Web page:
Sunday, 23 August 2015

Stone Paint - A Comparison



Thank your for everyone's kind comments on my last post. I saw there was an interest in stone effect paint, so, having used it a few times with varying degrees of success, I thought I would discuss a bit more!


There are 2 brands I have available to me in Canada:

  • Rustoleum Accents Stone Spray
  • Krylon Make It Stone!
Note: Names and pictures on the can of these products vary based on country





I purchased mine at Home Depot, but I've seen it at many other hardware stores and even arts and crafts stores, such as Michaels, Desseres, etc. Its also readily available online.


Having now taken the time to look at the cans, it was Rustoleum I used on my laminate counter top and my work station counter, not Krylon.  Maybe this was why I was annoyed with Krylon.


Different Paints and Textures



Rustoleum Light Beige Stone - Over primed white laminate - Photographed with flash

Rustoleum Light Beige Stone - Over primed white laminate - Photographed without flash

Rustoleum Black Granite Stone - Over primed grey pine - Photographed with flash

Rustoleum Black Granite Stone - Over primed grey pine - Photographed without flash

Krylon Make It Stone! Spray - Over primed white pine - Photographed without flash

Texture And Application

The paint itself is fibrous. Each grain of texture it spits out is a different colour.  It's hard to describe, so do a test spot and touch it. It's weird! Krylon has larger fibres then Rustoleum.


With any stone spray you should base coat your surface with a similar colour to your stone spray. The spray itself is fibrous, meaning, it will build up in one spray and could look like a wool coat on any mini surface. Light coats, maximum 2 coats should be your aim.  If you linger in one spot when spraying, you will likely get a glob of goo (build up) so beware.




Having used the medium tone stone on the half scale porch, a black granite on my work station counter, and a light sand colour on my counter top, I have to say the lighter the colour the more realistic the stone effect.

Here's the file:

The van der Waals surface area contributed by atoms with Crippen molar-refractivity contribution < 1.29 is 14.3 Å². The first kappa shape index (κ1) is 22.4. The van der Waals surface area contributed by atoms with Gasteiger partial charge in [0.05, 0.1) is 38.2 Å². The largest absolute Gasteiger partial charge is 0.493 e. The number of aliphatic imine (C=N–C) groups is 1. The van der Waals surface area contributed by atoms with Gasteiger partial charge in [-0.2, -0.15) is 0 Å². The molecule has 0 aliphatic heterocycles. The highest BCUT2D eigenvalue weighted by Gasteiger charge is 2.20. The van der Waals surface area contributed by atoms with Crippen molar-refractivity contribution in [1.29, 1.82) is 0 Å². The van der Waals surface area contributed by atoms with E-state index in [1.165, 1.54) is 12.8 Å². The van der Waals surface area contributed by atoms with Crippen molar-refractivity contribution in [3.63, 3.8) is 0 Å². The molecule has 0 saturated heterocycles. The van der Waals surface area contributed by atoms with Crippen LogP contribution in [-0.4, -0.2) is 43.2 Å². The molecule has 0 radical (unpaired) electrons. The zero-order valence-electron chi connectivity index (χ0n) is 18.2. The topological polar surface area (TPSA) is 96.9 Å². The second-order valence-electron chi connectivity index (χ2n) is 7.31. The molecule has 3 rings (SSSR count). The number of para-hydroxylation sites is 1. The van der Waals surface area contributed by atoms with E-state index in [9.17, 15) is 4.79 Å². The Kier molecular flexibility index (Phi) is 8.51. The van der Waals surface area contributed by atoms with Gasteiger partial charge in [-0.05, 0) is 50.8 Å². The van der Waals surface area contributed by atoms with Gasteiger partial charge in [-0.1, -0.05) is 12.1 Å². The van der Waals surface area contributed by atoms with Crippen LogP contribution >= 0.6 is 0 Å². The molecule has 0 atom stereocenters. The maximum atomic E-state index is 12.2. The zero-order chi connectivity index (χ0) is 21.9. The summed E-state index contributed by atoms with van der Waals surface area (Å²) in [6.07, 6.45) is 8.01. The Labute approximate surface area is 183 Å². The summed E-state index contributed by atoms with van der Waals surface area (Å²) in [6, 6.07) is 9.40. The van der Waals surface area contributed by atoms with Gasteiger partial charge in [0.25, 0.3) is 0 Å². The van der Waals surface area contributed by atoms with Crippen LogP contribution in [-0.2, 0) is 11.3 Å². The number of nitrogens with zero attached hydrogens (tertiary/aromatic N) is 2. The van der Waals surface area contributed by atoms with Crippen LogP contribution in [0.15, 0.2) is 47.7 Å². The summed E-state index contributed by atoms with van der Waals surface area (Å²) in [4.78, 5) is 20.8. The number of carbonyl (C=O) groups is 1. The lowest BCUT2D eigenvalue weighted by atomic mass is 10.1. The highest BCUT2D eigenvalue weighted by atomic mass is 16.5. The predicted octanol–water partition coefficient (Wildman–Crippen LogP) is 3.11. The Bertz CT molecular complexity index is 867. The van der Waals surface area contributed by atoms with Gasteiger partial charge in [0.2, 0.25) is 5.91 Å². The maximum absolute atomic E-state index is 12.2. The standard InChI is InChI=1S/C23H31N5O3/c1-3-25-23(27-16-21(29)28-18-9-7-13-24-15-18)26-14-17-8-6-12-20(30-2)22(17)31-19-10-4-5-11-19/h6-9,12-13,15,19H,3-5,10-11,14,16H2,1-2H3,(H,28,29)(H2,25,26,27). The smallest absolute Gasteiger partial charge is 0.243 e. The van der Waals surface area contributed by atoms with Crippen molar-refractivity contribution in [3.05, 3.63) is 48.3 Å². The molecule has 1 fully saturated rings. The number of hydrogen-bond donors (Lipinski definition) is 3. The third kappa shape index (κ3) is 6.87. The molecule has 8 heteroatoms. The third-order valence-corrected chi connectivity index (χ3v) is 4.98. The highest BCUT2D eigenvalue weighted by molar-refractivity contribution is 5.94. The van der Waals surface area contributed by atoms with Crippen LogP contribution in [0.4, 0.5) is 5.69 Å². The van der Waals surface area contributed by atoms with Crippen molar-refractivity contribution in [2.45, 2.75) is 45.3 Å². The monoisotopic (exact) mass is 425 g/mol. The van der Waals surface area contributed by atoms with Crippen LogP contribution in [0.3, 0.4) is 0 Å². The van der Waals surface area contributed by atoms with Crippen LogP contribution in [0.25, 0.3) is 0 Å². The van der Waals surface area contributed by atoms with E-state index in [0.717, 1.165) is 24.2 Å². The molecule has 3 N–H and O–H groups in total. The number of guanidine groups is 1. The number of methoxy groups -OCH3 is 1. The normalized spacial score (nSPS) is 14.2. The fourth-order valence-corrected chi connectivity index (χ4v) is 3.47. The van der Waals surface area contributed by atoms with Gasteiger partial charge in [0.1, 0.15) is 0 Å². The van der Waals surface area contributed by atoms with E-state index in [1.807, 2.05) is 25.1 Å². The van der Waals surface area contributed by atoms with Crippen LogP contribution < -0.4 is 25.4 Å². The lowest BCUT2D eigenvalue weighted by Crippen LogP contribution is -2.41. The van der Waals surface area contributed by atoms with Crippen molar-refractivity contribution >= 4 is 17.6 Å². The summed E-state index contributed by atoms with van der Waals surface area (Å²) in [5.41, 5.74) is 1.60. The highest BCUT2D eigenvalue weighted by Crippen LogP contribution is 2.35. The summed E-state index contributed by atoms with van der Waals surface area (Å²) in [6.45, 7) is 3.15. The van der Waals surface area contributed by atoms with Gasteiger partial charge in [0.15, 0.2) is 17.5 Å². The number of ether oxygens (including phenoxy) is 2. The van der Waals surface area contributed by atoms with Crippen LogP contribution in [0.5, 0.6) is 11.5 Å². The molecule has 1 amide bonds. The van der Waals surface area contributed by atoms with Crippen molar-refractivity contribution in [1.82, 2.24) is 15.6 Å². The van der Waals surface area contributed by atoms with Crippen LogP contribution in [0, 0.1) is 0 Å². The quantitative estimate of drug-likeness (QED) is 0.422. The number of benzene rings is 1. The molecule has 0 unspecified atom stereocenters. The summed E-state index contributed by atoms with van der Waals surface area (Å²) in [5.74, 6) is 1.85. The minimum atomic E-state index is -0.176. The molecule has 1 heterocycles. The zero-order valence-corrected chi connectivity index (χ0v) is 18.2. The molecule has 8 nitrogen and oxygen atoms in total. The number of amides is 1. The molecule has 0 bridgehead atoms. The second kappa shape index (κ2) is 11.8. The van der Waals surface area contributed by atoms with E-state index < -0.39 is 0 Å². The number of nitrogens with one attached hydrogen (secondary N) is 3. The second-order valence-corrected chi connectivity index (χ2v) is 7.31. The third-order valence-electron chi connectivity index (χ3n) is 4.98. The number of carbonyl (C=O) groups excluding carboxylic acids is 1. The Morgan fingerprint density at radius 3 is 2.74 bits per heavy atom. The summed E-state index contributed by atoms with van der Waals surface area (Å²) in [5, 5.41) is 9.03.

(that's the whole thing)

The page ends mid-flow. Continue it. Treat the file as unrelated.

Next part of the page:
Tape off or cover any surface that you don't want covered, and remove the cover quickly after you finish. When I pulled away the paper I used to shield the house from the painted porch, I removed some porch paint. Oops. Don't do touch ups then! You will mess up the fibers and it will look like a bigger mistake. Come back after its dry and re spray.

If it looks bad when you finish, just wipe it off when it's still wet. It comes off easily at that point.

I sealed mine for safety sake, but the finish is a satin to semi gloss straight out of the can.


Take Away Points


  • It's a challenging paint to use in small scale, but the lighter the colour of stone you choose, the better it looks in 1:12 scale
  • Do a practice run with the paint!!!
  • Spray thin coats
  • Don't touch it when wet or it will look like mush
  • Prime the surface with a close colour to the stone before you spray
  • If you're really good with painting stone by hand with acrylics, it will save you time and heartache (but that's just me)





4 comments :

  1. Gracias por todas esas explicaciones.

    ReplyDelete
  2. Thanks for the side by side comparisons Kat! :))

    elizabeth

    ReplyDelete
  3. You don't mention details on which brand tone you used for what project and how they differ in terms of ease of application or final affect.

    ReplyDelete